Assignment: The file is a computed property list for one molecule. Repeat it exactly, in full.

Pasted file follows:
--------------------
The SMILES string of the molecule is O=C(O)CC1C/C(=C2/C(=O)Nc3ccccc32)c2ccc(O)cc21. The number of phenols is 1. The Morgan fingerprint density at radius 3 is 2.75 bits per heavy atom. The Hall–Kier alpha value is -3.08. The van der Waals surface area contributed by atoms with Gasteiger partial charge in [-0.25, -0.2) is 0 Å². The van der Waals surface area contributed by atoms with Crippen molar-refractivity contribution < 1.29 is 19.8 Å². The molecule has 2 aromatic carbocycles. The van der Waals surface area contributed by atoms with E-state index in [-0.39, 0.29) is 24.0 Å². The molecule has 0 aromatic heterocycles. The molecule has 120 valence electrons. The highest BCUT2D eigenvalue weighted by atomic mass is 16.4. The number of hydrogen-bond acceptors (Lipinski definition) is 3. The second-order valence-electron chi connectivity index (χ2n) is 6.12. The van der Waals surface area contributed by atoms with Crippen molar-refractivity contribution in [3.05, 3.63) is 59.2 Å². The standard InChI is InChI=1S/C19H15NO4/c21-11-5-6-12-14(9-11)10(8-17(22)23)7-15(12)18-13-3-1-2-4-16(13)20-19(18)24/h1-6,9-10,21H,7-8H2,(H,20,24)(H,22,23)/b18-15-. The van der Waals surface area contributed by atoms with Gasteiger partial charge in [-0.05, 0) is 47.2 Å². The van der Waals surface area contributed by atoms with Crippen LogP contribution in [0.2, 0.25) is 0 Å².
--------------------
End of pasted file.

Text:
The SMILES string of the molecule is O=C(O)CC1C/C(=C2/C(=O)Nc3ccccc32)c2ccc(O)cc21. The number of phenols is 1. The Morgan fingerprint density at radius 3 is 2.75 bits per heavy atom. The Hall–Kier alpha value is -3.08. The van der Waals surface area contributed by atoms with Gasteiger partial charge in [-0.25, -0.2) is 0 Å². The van der Waals surface area contributed by atoms with Crippen molar-refractivity contribution < 1.29 is 19.8 Å². The molecule has 2 aromatic carbocycles. The van der Waals surface area contributed by atoms with E-state index in [-0.39, 0.29) is 24.0 Å². The molecule has 0 aromatic heterocycles. The molecule has 120 valence electrons. The highest BCUT2D eigenvalue weighted by atomic mass is 16.4. The number of hydrogen-bond acceptors (Lipinski definition) is 3. The second-order valence-electron chi connectivity index (χ2n) is 6.12. The van der Waals surface area contributed by atoms with Crippen molar-refractivity contribution in [3.05, 3.63) is 59.2 Å². The standard InChI is InChI=1S/C19H15NO4/c21-11-5-6-12-14(9-11)10(8-17(22)23)7-15(12)18-13-3-1-2-4-16(13)20-19(18)24/h1-6,9-10,21H,7-8H2,(H,20,24)(H,22,23)/b18-15-. The van der Waals surface area contributed by atoms with Gasteiger partial charge in [-0.05, 0) is 47.2 Å². The van der Waals surface area contributed by atoms with Crippen LogP contribution in [0.2, 0.25) is 0 Å².